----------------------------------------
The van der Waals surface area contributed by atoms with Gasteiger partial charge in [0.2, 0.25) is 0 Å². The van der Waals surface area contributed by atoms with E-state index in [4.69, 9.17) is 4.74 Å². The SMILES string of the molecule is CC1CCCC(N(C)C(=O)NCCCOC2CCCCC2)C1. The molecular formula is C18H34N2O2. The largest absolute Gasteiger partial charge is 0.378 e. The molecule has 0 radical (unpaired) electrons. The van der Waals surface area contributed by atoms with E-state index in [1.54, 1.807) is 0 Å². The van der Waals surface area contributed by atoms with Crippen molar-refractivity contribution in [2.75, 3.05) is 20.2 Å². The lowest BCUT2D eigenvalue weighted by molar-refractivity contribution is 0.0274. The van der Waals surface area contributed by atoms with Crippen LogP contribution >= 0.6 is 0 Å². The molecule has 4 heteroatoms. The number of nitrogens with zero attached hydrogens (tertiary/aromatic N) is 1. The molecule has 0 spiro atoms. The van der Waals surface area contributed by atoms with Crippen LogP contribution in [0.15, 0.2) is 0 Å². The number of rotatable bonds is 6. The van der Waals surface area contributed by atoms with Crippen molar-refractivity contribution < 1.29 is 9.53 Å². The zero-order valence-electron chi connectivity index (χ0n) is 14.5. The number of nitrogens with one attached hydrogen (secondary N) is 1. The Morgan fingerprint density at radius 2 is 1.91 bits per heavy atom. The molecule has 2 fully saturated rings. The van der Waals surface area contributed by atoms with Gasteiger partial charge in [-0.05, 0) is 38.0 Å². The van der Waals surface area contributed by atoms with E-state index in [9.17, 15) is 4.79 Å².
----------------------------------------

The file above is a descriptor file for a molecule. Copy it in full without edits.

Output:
The van der Waals surface area contributed by atoms with Gasteiger partial charge in [0.2, 0.25) is 0 Å². The van der Waals surface area contributed by atoms with E-state index in [4.69, 9.17) is 4.74 Å². The SMILES string of the molecule is CC1CCCC(N(C)C(=O)NCCCOC2CCCCC2)C1. The molecular formula is C18H34N2O2. The largest absolute Gasteiger partial charge is 0.378 e. The molecule has 0 radical (unpaired) electrons. The van der Waals surface area contributed by atoms with E-state index in [1.54, 1.807) is 0 Å². The van der Waals surface area contributed by atoms with Crippen molar-refractivity contribution in [2.75, 3.05) is 20.2 Å². The lowest BCUT2D eigenvalue weighted by molar-refractivity contribution is 0.0274. The van der Waals surface area contributed by atoms with Crippen LogP contribution >= 0.6 is 0 Å². The molecule has 4 heteroatoms. The number of nitrogens with zero attached hydrogens (tertiary/aromatic N) is 1. The molecule has 0 spiro atoms. The van der Waals surface area contributed by atoms with Crippen LogP contribution in [0.15, 0.2) is 0 Å². The number of rotatable bonds is 6. The van der Waals surface area contributed by atoms with Crippen molar-refractivity contribution < 1.29 is 9.53 Å². The zero-order valence-electron chi connectivity index (χ0n) is 14.5. The number of nitrogens with one attached hydrogen (secondary N) is 1. The Morgan fingerprint density at radius 2 is 1.91 bits per heavy atom. The molecule has 2 fully saturated rings. The van der Waals surface area contributed by atoms with Gasteiger partial charge in [-0.05, 0) is 38.0 Å². The van der Waals surface area contributed by atoms with E-state index in [9.17, 15) is 4.79 Å².